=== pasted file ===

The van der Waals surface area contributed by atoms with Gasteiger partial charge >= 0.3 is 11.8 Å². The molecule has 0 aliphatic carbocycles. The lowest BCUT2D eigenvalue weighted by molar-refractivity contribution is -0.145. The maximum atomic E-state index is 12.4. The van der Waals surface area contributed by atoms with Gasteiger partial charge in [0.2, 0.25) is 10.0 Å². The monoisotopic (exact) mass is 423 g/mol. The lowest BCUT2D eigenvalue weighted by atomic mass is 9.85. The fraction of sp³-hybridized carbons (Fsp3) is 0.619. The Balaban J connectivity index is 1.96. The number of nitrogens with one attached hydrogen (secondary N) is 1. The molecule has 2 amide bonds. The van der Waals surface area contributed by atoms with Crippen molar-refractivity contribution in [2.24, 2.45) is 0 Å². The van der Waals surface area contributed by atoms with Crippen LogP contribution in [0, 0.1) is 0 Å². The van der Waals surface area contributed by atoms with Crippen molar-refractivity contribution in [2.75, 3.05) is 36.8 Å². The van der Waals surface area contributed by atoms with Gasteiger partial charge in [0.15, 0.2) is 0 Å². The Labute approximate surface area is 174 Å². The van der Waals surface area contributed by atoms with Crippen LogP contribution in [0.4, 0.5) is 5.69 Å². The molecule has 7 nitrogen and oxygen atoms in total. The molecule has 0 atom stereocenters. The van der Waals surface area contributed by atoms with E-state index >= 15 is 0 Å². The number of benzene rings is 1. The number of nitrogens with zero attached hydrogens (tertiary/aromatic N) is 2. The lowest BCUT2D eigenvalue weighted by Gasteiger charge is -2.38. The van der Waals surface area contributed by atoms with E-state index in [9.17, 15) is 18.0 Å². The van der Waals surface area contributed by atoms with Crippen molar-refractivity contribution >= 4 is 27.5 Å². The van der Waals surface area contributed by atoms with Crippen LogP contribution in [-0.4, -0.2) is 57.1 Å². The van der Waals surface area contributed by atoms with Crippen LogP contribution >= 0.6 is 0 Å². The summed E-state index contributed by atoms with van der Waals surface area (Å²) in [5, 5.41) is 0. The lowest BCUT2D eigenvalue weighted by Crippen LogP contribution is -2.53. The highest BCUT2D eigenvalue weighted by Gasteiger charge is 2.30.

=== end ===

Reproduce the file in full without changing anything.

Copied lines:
The van der Waals surface area contributed by atoms with Gasteiger partial charge >= 0.3 is 11.8 Å². The molecule has 0 aliphatic carbocycles. The lowest BCUT2D eigenvalue weighted by molar-refractivity contribution is -0.145. The maximum atomic E-state index is 12.4. The van der Waals surface area contributed by atoms with Gasteiger partial charge in [0.2, 0.25) is 10.0 Å². The monoisotopic (exact) mass is 423 g/mol. The lowest BCUT2D eigenvalue weighted by atomic mass is 9.85. The fraction of sp³-hybridized carbons (Fsp3) is 0.619. The Balaban J connectivity index is 1.96. The number of nitrogens with one attached hydrogen (secondary N) is 1. The molecule has 2 amide bonds. The van der Waals surface area contributed by atoms with Crippen molar-refractivity contribution in [2.24, 2.45) is 0 Å². The van der Waals surface area contributed by atoms with Crippen LogP contribution in [0, 0.1) is 0 Å². The van der Waals surface area contributed by atoms with Crippen molar-refractivity contribution in [2.75, 3.05) is 36.8 Å². The van der Waals surface area contributed by atoms with Gasteiger partial charge in [0.15, 0.2) is 0 Å². The Labute approximate surface area is 174 Å². The van der Waals surface area contributed by atoms with Crippen LogP contribution in [0.4, 0.5) is 5.69 Å². The molecule has 7 nitrogen and oxygen atoms in total. The molecule has 0 atom stereocenters. The van der Waals surface area contributed by atoms with E-state index >= 15 is 0 Å². The number of benzene rings is 1. The number of nitrogens with zero attached hydrogens (tertiary/aromatic N) is 2. The lowest BCUT2D eigenvalue weighted by Gasteiger charge is -2.38. The van der Waals surface area contributed by atoms with E-state index in [9.17, 15) is 18.0 Å². The van der Waals surface area contributed by atoms with Crippen molar-refractivity contribution >= 4 is 27.5 Å². The van der Waals surface area contributed by atoms with Crippen LogP contribution in [-0.4, -0.2) is 57.1 Å². The van der Waals surface area contributed by atoms with Crippen LogP contribution >= 0.6 is 0 Å². The summed E-state index contributed by atoms with van der Waals surface area (Å²) in [5, 5.41) is 0. The lowest BCUT2D eigenvalue weighted by Crippen LogP contribution is -2.53. The highest BCUT2D eigenvalue weighted by Gasteiger charge is 2.30.